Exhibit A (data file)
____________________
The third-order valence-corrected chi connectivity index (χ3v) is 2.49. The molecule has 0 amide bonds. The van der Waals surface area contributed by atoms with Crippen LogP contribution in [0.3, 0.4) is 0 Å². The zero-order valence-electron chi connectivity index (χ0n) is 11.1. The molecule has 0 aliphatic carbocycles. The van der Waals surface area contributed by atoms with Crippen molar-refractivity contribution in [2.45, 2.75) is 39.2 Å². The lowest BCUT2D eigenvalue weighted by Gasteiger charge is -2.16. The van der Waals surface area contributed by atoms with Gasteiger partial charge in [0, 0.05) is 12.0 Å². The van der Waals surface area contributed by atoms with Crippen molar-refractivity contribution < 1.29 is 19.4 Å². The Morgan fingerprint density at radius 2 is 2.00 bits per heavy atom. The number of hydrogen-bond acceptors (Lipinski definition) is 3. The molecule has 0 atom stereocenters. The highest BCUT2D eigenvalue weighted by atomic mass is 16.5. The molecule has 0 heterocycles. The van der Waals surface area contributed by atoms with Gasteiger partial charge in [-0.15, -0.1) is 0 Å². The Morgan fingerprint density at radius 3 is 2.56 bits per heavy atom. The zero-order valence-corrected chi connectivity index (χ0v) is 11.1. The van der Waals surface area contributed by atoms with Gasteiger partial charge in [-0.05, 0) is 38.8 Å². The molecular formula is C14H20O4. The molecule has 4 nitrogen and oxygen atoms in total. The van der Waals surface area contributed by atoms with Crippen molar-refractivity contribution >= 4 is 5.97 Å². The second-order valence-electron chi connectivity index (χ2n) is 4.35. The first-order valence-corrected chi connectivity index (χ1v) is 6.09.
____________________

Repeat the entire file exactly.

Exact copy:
The third-order valence-corrected chi connectivity index (χ3v) is 2.49. The molecule has 0 amide bonds. The van der Waals surface area contributed by atoms with Crippen LogP contribution in [0.3, 0.4) is 0 Å². The zero-order valence-electron chi connectivity index (χ0n) is 11.1. The molecule has 0 aliphatic carbocycles. The van der Waals surface area contributed by atoms with Crippen molar-refractivity contribution in [2.45, 2.75) is 39.2 Å². The lowest BCUT2D eigenvalue weighted by Gasteiger charge is -2.16. The van der Waals surface area contributed by atoms with Gasteiger partial charge in [0, 0.05) is 12.0 Å². The van der Waals surface area contributed by atoms with Crippen molar-refractivity contribution < 1.29 is 19.4 Å². The Morgan fingerprint density at radius 2 is 2.00 bits per heavy atom. The number of hydrogen-bond acceptors (Lipinski definition) is 3. The molecule has 0 atom stereocenters. The highest BCUT2D eigenvalue weighted by atomic mass is 16.5. The molecule has 0 heterocycles. The van der Waals surface area contributed by atoms with Gasteiger partial charge in [-0.15, -0.1) is 0 Å². The Morgan fingerprint density at radius 3 is 2.56 bits per heavy atom. The zero-order valence-corrected chi connectivity index (χ0v) is 11.1. The van der Waals surface area contributed by atoms with Gasteiger partial charge in [-0.05, 0) is 38.8 Å². The molecular formula is C14H20O4. The molecule has 4 nitrogen and oxygen atoms in total. The van der Waals surface area contributed by atoms with Crippen molar-refractivity contribution >= 4 is 5.97 Å². The second-order valence-electron chi connectivity index (χ2n) is 4.35. The first-order valence-corrected chi connectivity index (χ1v) is 6.09.